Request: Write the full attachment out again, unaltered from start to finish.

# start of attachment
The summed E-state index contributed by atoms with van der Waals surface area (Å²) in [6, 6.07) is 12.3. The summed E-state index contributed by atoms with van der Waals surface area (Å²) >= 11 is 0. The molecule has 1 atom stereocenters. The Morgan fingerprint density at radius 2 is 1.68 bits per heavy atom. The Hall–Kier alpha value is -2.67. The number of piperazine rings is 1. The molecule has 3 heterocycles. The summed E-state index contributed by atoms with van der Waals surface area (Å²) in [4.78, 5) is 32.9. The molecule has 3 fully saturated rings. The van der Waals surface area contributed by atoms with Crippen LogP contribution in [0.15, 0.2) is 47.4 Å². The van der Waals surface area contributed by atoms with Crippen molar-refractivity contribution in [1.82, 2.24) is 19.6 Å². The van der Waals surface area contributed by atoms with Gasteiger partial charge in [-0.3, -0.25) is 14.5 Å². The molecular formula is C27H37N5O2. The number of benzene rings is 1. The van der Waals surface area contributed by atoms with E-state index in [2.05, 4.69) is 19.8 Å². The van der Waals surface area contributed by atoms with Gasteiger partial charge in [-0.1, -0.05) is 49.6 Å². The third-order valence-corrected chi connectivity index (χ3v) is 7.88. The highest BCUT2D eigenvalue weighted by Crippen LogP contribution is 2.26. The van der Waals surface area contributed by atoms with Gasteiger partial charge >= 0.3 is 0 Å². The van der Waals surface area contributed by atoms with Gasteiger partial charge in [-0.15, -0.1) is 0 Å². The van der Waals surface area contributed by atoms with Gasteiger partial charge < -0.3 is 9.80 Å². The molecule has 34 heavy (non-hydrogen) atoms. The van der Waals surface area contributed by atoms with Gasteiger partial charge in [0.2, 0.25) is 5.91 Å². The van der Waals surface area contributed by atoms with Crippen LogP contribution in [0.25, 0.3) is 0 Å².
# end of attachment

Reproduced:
The summed E-state index contributed by atoms with van der Waals surface area (Å²) in [6, 6.07) is 12.3. The summed E-state index contributed by atoms with van der Waals surface area (Å²) >= 11 is 0. The molecule has 1 atom stereocenters. The Morgan fingerprint density at radius 2 is 1.68 bits per heavy atom. The Hall–Kier alpha value is -2.67. The number of piperazine rings is 1. The molecule has 3 heterocycles. The summed E-state index contributed by atoms with van der Waals surface area (Å²) in [4.78, 5) is 32.9. The molecule has 3 fully saturated rings. The van der Waals surface area contributed by atoms with Crippen LogP contribution in [0.15, 0.2) is 47.4 Å². The van der Waals surface area contributed by atoms with Crippen molar-refractivity contribution in [1.82, 2.24) is 19.6 Å². The van der Waals surface area contributed by atoms with Gasteiger partial charge in [-0.3, -0.25) is 14.5 Å². The molecular formula is C27H37N5O2. The number of benzene rings is 1. The van der Waals surface area contributed by atoms with E-state index in [2.05, 4.69) is 19.8 Å². The van der Waals surface area contributed by atoms with Gasteiger partial charge in [-0.1, -0.05) is 49.6 Å². The third-order valence-corrected chi connectivity index (χ3v) is 7.88. The highest BCUT2D eigenvalue weighted by Crippen LogP contribution is 2.26. The van der Waals surface area contributed by atoms with Gasteiger partial charge >= 0.3 is 0 Å². The van der Waals surface area contributed by atoms with Gasteiger partial charge in [-0.15, -0.1) is 0 Å². The van der Waals surface area contributed by atoms with Gasteiger partial charge < -0.3 is 9.80 Å². The molecule has 34 heavy (non-hydrogen) atoms. The van der Waals surface area contributed by atoms with Gasteiger partial charge in [0.2, 0.25) is 5.91 Å². The van der Waals surface area contributed by atoms with Crippen LogP contribution in [0.25, 0.3) is 0 Å².